May 18, 2015

Dear Friends and Family of the Diocese of Eau Claire,

This month the famous biographer of Truman and John Adams, David McCullough, published a biography of the Wright Brothers. I have read earlier biographies of the Wrights and wondered if this book would be a re-plowing of old ground. Instead I found it engaging and enlightening.

Two years before the famous December 17, 1903 airplane flight at Kitty Hawk, North Carolina, Wilbur Wright gave a speech in Chicago. One scientist called this speech the Book of Genesis of the 20th Century Bible for Aeronautics. Wright said that flying required two qualities. It was helpful to sit on a fence and study birds and other aspects of flying. The other was to build a machine get in and fly it yourself. The latter option is more dangerous but the better method for learning.

How did the Wright Brothers develop an airplane and learn to fly it at the same time? They primarily learned from failure. When something went wrong the Wrights analyzed what happened and made corrections. From this trial and error process they slowly but certainly developed the machine they needed and the skill to operate it.

We Americans don’t do well with failure. Instead of taking the time to learn what is wrong we tend to blame ourselves or others. The emphasis shifts from correcting a problem to condemning a person. Just look at the world of politics. If a president, governor, senator, or representative proposes a new idea, he or she must run for cover because there will quickly be a storm of protest and ridicule. Any small shortcoming in the idea is ample reason to dismiss the whole concept. The result is politicians are locked into the status quo and hide until there is a full blown crisis.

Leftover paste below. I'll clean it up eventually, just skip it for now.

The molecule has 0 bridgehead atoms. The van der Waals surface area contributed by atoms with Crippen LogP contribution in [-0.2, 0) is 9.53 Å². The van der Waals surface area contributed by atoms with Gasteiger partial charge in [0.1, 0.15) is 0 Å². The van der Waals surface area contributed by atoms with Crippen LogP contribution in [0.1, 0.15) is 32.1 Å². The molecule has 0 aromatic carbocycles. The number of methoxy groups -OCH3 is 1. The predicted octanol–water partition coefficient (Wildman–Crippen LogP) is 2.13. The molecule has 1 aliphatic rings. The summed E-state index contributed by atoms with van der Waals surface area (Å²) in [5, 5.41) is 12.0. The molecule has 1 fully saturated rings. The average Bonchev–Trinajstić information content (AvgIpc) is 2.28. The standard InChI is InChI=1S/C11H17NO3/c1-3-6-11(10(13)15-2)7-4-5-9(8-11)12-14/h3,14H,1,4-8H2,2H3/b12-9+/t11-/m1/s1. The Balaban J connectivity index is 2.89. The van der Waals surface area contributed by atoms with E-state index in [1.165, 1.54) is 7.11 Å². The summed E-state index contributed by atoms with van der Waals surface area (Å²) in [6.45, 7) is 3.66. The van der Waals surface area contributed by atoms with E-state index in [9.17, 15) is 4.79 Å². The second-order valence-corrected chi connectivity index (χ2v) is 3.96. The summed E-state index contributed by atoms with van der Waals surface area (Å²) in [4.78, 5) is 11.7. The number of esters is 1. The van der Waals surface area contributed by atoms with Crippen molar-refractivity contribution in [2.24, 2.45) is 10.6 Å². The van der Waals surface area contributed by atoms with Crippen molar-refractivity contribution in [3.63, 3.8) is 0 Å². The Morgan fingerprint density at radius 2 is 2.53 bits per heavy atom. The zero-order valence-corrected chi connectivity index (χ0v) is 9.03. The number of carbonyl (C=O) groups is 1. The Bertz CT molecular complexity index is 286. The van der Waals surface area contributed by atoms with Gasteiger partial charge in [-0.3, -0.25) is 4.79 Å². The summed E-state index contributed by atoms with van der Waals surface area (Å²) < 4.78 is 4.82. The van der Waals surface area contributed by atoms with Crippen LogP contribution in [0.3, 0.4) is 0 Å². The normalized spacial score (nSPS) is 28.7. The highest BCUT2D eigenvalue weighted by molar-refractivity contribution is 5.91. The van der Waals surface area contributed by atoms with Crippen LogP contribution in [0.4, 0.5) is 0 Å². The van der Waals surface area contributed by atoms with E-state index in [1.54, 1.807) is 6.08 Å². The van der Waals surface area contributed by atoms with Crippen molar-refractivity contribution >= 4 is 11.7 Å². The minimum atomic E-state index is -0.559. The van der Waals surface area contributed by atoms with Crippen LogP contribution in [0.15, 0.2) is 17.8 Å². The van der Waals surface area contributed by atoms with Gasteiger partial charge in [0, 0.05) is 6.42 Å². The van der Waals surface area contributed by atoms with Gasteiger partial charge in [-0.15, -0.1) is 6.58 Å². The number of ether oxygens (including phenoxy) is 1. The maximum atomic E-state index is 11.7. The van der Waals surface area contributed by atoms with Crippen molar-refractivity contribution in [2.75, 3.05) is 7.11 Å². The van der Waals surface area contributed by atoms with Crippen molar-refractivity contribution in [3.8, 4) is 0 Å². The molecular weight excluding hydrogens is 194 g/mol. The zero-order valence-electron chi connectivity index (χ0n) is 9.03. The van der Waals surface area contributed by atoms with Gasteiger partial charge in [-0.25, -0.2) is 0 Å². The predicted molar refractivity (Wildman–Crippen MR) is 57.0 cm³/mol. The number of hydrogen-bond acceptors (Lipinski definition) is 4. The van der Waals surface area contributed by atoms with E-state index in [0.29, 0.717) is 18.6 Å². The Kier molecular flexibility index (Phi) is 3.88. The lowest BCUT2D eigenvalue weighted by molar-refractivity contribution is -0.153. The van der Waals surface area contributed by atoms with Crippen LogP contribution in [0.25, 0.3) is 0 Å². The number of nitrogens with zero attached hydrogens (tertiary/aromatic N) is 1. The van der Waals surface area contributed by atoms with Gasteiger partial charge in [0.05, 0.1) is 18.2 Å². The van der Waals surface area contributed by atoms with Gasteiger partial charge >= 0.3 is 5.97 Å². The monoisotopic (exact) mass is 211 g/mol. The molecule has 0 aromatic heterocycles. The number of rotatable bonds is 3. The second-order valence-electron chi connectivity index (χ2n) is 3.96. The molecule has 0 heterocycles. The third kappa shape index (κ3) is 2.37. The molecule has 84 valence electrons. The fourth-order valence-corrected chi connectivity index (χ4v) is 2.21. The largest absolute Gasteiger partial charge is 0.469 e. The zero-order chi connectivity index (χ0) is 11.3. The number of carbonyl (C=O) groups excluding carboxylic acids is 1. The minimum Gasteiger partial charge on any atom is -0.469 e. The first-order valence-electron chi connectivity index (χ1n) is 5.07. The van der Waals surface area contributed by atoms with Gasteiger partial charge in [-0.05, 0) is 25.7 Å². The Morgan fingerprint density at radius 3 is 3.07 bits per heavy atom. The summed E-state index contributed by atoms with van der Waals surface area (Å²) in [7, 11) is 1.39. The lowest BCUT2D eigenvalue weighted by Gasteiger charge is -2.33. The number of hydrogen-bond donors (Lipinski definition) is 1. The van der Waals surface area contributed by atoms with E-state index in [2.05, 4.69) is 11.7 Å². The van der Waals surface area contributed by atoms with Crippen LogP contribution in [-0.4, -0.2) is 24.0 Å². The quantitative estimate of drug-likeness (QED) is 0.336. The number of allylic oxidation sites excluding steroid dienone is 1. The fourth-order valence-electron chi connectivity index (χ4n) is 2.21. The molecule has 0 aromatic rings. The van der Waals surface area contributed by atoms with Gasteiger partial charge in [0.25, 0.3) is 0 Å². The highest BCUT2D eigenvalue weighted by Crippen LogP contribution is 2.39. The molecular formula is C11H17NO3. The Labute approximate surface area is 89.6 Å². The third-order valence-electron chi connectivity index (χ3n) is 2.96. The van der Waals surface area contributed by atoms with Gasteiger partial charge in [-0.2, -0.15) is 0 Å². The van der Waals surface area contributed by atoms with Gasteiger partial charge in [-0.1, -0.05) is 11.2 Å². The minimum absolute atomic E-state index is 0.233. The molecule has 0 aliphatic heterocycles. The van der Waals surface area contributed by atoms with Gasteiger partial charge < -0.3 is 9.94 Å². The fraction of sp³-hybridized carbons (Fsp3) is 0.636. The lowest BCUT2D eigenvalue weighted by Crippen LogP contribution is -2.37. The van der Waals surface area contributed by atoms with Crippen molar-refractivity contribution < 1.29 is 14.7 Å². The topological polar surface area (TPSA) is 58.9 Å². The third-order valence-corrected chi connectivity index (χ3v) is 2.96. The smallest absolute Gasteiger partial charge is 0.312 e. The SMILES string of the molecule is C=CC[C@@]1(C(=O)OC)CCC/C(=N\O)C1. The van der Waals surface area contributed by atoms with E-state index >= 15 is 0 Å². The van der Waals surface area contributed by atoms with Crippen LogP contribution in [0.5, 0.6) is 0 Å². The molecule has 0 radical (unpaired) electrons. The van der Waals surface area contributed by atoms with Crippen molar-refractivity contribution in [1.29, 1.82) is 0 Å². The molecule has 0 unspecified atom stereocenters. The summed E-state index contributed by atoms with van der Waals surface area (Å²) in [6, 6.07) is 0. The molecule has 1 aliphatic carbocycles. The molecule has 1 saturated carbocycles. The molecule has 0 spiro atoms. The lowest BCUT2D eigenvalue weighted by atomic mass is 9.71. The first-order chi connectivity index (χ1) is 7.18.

God gave us hearts to love, minds to think, and hands to serve. He wants us to question, experiment, and learn. In baseball a team that loses a third of its games over a season is a great team. A batter who gets a hit only one of three times at home plate is a great hitter. Baseball teaches us to dislike losing but never consider ourselves to be losers. God in his goodness wants us to learn from failings. It may be frustrating or embarrassing, but in the long run failures show us (sometimes the hard way) the paths that God intends. With my love and best wishes, I am,

Your brother in Christ,